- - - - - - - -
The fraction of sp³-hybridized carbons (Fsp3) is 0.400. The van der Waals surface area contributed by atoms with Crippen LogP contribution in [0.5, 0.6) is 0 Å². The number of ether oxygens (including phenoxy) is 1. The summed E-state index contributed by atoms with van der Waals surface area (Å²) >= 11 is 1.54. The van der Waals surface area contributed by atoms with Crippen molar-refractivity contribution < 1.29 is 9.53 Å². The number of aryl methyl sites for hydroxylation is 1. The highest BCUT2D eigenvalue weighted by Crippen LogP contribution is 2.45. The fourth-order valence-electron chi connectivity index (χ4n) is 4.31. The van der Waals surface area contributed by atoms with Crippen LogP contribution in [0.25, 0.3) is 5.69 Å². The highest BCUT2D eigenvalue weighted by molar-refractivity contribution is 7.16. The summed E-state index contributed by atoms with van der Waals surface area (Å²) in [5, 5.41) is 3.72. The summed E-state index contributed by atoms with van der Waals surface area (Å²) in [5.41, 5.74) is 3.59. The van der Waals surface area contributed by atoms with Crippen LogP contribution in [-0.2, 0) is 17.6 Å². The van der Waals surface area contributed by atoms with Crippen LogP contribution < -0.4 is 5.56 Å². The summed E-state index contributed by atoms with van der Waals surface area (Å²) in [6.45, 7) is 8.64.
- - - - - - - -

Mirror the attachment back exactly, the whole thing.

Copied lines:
The fraction of sp³-hybridized carbons (Fsp3) is 0.400. The van der Waals surface area contributed by atoms with Crippen LogP contribution in [0.5, 0.6) is 0 Å². The number of ether oxygens (including phenoxy) is 1. The summed E-state index contributed by atoms with van der Waals surface area (Å²) >= 11 is 1.54. The van der Waals surface area contributed by atoms with Crippen molar-refractivity contribution < 1.29 is 9.53 Å². The number of aryl methyl sites for hydroxylation is 1. The highest BCUT2D eigenvalue weighted by Crippen LogP contribution is 2.45. The fourth-order valence-electron chi connectivity index (χ4n) is 4.31. The van der Waals surface area contributed by atoms with Crippen LogP contribution in [0.25, 0.3) is 5.69 Å². The highest BCUT2D eigenvalue weighted by molar-refractivity contribution is 7.16. The summed E-state index contributed by atoms with van der Waals surface area (Å²) in [5, 5.41) is 3.72. The summed E-state index contributed by atoms with van der Waals surface area (Å²) in [5.41, 5.74) is 3.59. The van der Waals surface area contributed by atoms with Crippen LogP contribution in [-0.2, 0) is 17.6 Å². The van der Waals surface area contributed by atoms with Crippen LogP contribution < -0.4 is 5.56 Å². The summed E-state index contributed by atoms with van der Waals surface area (Å²) in [6.45, 7) is 8.64.